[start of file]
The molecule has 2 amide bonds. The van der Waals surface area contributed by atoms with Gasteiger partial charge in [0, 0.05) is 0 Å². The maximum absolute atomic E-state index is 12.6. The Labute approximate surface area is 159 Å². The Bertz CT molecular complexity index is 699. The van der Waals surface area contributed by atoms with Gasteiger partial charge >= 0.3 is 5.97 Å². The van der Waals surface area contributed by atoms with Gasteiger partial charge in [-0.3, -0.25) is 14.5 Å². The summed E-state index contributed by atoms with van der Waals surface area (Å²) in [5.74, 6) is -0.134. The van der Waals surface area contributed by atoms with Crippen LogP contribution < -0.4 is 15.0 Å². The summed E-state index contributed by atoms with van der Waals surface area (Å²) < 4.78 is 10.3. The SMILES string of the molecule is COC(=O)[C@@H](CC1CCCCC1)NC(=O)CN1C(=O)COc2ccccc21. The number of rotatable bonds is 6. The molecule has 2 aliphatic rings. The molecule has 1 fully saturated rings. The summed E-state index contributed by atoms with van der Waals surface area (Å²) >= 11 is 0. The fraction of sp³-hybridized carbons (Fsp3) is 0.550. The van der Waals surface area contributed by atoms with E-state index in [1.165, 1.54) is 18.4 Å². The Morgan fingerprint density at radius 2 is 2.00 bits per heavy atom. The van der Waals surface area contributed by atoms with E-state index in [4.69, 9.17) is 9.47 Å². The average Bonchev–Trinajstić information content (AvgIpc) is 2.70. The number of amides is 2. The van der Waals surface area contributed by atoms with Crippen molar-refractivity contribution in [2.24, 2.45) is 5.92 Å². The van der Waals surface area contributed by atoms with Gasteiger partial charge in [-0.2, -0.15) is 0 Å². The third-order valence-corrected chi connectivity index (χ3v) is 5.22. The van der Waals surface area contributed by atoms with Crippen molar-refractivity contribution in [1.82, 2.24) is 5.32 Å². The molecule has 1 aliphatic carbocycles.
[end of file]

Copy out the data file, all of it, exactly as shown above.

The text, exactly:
The molecule has 2 amide bonds. The van der Waals surface area contributed by atoms with Gasteiger partial charge in [0, 0.05) is 0 Å². The maximum absolute atomic E-state index is 12.6. The Labute approximate surface area is 159 Å². The Bertz CT molecular complexity index is 699. The van der Waals surface area contributed by atoms with Gasteiger partial charge >= 0.3 is 5.97 Å². The van der Waals surface area contributed by atoms with Gasteiger partial charge in [-0.3, -0.25) is 14.5 Å². The summed E-state index contributed by atoms with van der Waals surface area (Å²) in [5.74, 6) is -0.134. The van der Waals surface area contributed by atoms with Crippen LogP contribution < -0.4 is 15.0 Å². The summed E-state index contributed by atoms with van der Waals surface area (Å²) < 4.78 is 10.3. The SMILES string of the molecule is COC(=O)[C@@H](CC1CCCCC1)NC(=O)CN1C(=O)COc2ccccc21. The number of rotatable bonds is 6. The molecule has 2 aliphatic rings. The molecule has 1 fully saturated rings. The summed E-state index contributed by atoms with van der Waals surface area (Å²) >= 11 is 0. The fraction of sp³-hybridized carbons (Fsp3) is 0.550. The van der Waals surface area contributed by atoms with E-state index in [1.165, 1.54) is 18.4 Å². The Morgan fingerprint density at radius 2 is 2.00 bits per heavy atom. The van der Waals surface area contributed by atoms with E-state index in [4.69, 9.17) is 9.47 Å². The average Bonchev–Trinajstić information content (AvgIpc) is 2.70. The number of amides is 2. The van der Waals surface area contributed by atoms with Crippen molar-refractivity contribution in [2.24, 2.45) is 5.92 Å². The van der Waals surface area contributed by atoms with Gasteiger partial charge in [-0.2, -0.15) is 0 Å². The third-order valence-corrected chi connectivity index (χ3v) is 5.22. The van der Waals surface area contributed by atoms with Crippen molar-refractivity contribution in [1.82, 2.24) is 5.32 Å². The molecule has 1 aliphatic carbocycles.